The disadvantages and how to rectify them
The disadvantages of this dish are it if high in cholesterol and saturated fat due to the oily yellow noodles and usage of pork fat to bring up delicious aroma.
Hence, it is wise to replace the pork fat with corn oil or sunflower oil which is much healthier and low in cholesterol.
Besides that, you can reduce the oil in yellow noodles by rinsing them under running tap water and parboil the noodles in a pot of boiling water to discard the oil and coloring. You will be shock to see the amount of oil floats on the surface of the hot water and the yellow coloring diluted in it too.
Tip to take Note:
Do not boil too long as the noodles may turn too soft and sticky that may result the noodles stick to the base of the wok when you fry them and breaks up into smaller pieces.
Here is the recipe which I saw how the hawker prepared when I requested a take away last week. An awesome experience to watch him “danced along” with the soup ladle, the wok and the big flames “danced” to the rhythm.
The Main IngredientsClick thumbnail to view full-size
- A bag of yellow noodles ( 400g)
- A few garlic, chopped
- ½ Big onion, cut into lengths
- 3-5 large prawns, remove heads, shells and tails. Cut into quarters.
- 3 stalks chive, cut into quarters
- 20 slices of carrots, cut into strips ( optional )
- 1 egg
- A handful of bean sprouts, / or any green vegetables ( I used spinach )
- 1 tbs oyster sauce, mix in a small bowl
- 1 tbs light soy sauce, mix in a small bowl
- 2 tbs dark soy sauce, mix in a small bowl
- 1 tsp salt
- a few dash of pepper
How to boil Yellow Noodles
- Bring half pot of water to boil.
- You can also use the wok if you want to.
- Rinse a packet of yellow noodles into a basin of tap water.
- Once the boiling water starts to form bubbles, transfer all the yellow noodles into the pot.
- Use a fork to separate the noodles.
- Once the noodles turn semi-soft, turn off heat.
- Quickly pour the all the contents from the pot into a strainer and on the tap.
- Let the cool water runs through the noodles in order to loosen them .
Step-by-Step Instructions to fry Hawker Style Fried Hokkien Mee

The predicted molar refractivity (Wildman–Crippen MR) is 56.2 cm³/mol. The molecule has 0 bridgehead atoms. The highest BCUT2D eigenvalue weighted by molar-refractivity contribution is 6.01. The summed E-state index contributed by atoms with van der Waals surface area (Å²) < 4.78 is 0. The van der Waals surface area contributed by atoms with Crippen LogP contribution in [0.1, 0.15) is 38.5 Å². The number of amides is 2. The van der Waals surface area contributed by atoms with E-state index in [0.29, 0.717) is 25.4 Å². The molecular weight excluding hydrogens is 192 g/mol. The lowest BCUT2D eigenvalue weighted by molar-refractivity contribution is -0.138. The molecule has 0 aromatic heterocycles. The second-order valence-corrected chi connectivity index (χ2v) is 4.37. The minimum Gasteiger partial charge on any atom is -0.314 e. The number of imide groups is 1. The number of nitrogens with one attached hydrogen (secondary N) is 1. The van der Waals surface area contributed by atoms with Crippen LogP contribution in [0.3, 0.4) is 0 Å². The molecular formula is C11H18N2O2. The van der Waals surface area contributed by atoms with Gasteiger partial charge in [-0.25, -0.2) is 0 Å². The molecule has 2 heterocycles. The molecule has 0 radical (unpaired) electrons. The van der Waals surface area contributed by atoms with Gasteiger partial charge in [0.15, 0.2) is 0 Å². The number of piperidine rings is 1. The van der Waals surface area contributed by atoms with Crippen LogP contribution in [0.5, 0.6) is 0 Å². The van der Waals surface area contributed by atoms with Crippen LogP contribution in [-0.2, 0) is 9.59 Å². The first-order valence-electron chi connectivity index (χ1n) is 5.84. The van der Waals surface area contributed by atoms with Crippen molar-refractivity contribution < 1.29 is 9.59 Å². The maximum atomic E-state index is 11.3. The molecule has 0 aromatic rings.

- Heat up wok with 2 tabs of oil. Stir fry chopped garlic and onions until fragrant.
- Add in carrot strips and chives. Stir fry for 5 minutes until the carrots turn soft.
- Add in spinach and continue to stir fry for a couple of minutes.
- Add in prawns. Stir fry until the prawns meat turn red pinkish.
- Pour in the par-boiled yellow noodles and quickly stir fry so that the noodles do not stick to the sides of the wok.
- Shove the noodles aside. Pour in 1 tbs of oil and add in the egg. Quickly mix the egg and noodles together. Keep stirring until all the ingredients are well blend with the noodles.
- Add in the 3 mixed sauces, pour in a circle form. Add in 1 tsp of salt a give a generous shake of pepper. Keep stirring until the sauces are well blend with the noodles. Otherwise, some parts of the noodles are still yellow
- Turn off heat and transfer to a flat plate. Garnish with fried shallots, chopped spring onions and diced red chilly or your favorite chilli sauce.
|Serving size: 1 serving 150g|
|Calories from Fat||72|
|% Daily Value *|
|Fat 8 g||12%|
|Saturated fat 5 g||25%|
|Unsaturated fat 0 g|
|Carbohydrates 3 g||1%|
|Sugar 0 g|
|Fiber 1 g||4%|
|Protein 4 g||8%|
|Cholesterol 0 mg|
|* The Percent Daily Values are based on a 2,000 calorie diet, so your values may change depending on your calorie needs. The values here may not be 100% accurate because the recipes have not been professionally evaluated nor have they been evaluated by the U.S. FDA.|
Singapore Fried Hokkien Mee